The issue of academic equivalency – and proving it – is the crux of the debate over implementing policies in New Jersey.

The Brick school district has been among the first to enact a policy to determine a homeschooled student’s academic equivalency, in response to a student who sought to play ice hockey at Brick Memorial.

It was not without debate, however.

"I do not want to jeopardize any of the other students if they come back and say, 'Look, this is not sufficient,'" Brick Board of Education member Susan Suter said at a school board meeting in December, where the district approved accepting homeschooled students into interscholastic sports.

The district since has settled on a temporary policy of requiring any homeschooled student who wants to play a varsity sport at the district’s two high schools to submit a portfolio of the student’s work and have the student take tests proving proficiency equivalent to public school students in English, math, science and world languages, according to Brick Patch reports. A more permanent approach will be developed for the 2012-13 school year, the district has said.

Other districts are taking a slower approach.

The Freehold Regional School District, which includes Howell, has policies on its books that state it "is not required to provide any of the entitlements or privileges of pupils enrolled in the school district unless specifically provided in the federal special education law," according to the policy found here. An accompanying set of regulations defines how the district approaches it if a homeschooled student seeks to enter the public schools as a student, here.

The district's setup, which has different high schools being home to different academic concentrations, and students within the district being able to attend a high school that isn’t in their hometown as a result – creates an added wrinkle to the issue.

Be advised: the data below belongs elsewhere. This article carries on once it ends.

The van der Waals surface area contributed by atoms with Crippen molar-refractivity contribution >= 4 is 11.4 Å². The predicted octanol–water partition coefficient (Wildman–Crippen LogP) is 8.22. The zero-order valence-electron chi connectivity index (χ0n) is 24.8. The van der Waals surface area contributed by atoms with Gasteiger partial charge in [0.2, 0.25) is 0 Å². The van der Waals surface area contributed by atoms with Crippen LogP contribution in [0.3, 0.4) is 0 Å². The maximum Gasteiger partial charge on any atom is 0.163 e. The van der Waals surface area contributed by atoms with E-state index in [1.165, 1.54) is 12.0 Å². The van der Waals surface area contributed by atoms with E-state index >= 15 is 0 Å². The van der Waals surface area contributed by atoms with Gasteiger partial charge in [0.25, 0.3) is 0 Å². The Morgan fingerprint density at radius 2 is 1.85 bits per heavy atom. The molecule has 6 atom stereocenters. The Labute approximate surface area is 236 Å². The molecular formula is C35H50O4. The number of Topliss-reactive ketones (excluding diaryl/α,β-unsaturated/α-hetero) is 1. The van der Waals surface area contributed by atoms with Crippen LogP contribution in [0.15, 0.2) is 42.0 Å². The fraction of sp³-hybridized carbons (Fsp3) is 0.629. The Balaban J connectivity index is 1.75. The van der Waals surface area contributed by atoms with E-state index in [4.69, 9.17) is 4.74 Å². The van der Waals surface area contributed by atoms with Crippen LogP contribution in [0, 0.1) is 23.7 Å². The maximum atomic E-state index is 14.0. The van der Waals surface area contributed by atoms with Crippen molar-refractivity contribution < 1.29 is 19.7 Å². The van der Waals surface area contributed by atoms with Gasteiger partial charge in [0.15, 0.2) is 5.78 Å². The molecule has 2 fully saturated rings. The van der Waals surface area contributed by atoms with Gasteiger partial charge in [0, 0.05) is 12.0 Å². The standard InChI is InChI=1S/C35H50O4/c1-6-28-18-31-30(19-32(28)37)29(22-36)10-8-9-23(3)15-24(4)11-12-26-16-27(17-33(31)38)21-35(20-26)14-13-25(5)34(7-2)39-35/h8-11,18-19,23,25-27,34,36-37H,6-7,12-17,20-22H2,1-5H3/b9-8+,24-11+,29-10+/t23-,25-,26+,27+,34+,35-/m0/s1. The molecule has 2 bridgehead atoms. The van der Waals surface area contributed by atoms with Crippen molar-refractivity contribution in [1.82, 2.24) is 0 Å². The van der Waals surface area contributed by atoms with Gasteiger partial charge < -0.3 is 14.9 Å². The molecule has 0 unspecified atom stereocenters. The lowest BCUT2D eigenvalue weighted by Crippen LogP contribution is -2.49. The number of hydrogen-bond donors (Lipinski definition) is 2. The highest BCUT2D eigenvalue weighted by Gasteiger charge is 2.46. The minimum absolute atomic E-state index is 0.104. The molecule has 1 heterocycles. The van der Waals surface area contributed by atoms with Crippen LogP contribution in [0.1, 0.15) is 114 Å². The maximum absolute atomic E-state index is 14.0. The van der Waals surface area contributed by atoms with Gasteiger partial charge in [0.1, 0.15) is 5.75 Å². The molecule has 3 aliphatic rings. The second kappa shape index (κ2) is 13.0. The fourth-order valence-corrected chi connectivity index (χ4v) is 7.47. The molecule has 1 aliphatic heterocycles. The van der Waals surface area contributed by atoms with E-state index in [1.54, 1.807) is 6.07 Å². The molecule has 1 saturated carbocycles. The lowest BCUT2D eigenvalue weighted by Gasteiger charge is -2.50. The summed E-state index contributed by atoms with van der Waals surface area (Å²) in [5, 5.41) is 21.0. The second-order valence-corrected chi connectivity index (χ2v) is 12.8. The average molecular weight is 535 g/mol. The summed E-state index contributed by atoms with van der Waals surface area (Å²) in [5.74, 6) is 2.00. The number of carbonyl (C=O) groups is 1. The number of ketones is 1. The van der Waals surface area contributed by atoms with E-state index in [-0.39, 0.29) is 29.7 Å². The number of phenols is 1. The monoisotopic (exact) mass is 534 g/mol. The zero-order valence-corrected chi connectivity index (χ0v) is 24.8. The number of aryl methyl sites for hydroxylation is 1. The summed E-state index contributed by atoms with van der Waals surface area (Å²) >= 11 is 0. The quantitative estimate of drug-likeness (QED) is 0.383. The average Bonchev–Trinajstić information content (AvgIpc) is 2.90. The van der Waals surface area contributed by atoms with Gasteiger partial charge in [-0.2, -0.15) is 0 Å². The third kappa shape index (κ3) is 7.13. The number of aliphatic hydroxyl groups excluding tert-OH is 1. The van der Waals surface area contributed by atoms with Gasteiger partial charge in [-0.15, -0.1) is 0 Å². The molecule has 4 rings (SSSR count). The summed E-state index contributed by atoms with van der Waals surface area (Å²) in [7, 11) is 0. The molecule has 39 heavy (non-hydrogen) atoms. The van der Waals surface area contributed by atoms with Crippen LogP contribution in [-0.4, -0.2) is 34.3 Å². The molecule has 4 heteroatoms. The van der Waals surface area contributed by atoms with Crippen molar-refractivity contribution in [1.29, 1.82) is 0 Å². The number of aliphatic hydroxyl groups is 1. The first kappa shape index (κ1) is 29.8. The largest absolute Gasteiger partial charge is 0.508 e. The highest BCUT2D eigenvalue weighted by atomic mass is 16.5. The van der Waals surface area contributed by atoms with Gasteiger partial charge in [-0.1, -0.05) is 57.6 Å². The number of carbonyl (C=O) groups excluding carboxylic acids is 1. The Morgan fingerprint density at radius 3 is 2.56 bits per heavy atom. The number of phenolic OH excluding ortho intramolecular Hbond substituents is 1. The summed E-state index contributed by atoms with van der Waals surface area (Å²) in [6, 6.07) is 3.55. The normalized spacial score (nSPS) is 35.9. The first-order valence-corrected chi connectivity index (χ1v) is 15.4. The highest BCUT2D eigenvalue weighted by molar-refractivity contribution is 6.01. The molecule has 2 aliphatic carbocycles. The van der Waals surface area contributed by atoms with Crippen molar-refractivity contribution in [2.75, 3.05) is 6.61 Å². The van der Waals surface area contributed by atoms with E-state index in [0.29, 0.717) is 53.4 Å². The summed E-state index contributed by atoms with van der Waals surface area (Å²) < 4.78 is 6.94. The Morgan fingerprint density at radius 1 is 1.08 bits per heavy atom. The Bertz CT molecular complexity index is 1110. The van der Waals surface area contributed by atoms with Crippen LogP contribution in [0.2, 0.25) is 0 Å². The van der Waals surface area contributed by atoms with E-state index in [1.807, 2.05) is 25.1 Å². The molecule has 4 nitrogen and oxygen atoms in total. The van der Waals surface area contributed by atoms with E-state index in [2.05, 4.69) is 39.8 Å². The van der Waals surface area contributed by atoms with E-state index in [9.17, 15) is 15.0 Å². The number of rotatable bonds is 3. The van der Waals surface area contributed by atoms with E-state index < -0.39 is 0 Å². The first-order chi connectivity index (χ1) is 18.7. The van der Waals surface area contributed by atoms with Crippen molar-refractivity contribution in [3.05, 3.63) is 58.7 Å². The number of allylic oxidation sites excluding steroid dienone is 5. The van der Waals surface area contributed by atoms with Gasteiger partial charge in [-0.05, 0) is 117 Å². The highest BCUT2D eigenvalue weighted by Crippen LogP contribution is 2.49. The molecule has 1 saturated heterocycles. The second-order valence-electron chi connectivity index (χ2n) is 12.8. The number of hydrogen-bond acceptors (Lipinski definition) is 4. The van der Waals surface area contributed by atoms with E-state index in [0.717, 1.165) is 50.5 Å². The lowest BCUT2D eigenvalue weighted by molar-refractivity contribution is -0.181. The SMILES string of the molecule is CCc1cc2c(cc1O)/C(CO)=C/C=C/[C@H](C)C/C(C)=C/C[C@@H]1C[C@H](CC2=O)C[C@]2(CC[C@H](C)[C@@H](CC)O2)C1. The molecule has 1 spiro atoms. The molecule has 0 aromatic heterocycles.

The NJSIAA guidelines say a homeschooled student must prove to the district that he or she lives within the district where the sports eligibility request is being made. “In school districts that serve more than one town, a student must be assigned to the school of record in the same manner as other students,” the guidelines state.

The Toms River School District also is looking into the policy, district spokeswoman Tammy Millar said.

“Currently our homeschooled students are not eligible for extra services and this includes athletic eligibility,” Millar said via email. “We are aware of the recent newly-adopted NJSIAA Suggested NJ Home Schooler Guidelines and are in the process of reviewing the guidelines to determine what is best for our district.”

Other districts have taken a unique approach.

Homeschooled students who live in the Barnegat School District have been permitted to participate in middle school athletics for the last five years, athletic director John Germano said.

“There have been several students who have participated at the middle school level,” he said. “Barnegat has always taken a kid-first approach. If there’s something we can offer a kid (through the schools) then we should.”

He said the district has a committee formulating academic equivalency standards and while he declined to say what types of things are being considered in those discussions, he said the bottom line is the district is willing to offer the opportunity.

“As long as the students can meet academic requirements, they should be allowed to participate,” he said. “These are taxpayers, too.”

At Central Regional High School – the only designated “choice school” in the Shore Conference – there have not been any requests as of yet for homeschooled students to participate in athletics. Choice schools are allowed to accept students from any town, according to the state Department of Education.

Superintendent Triantafillos Parlapanides said the district does have guidelines in place for homeschooled students who decide to return to the public school system for their education, and suggested they might be a starting point for homeschooled students in the district who might wish to play sports.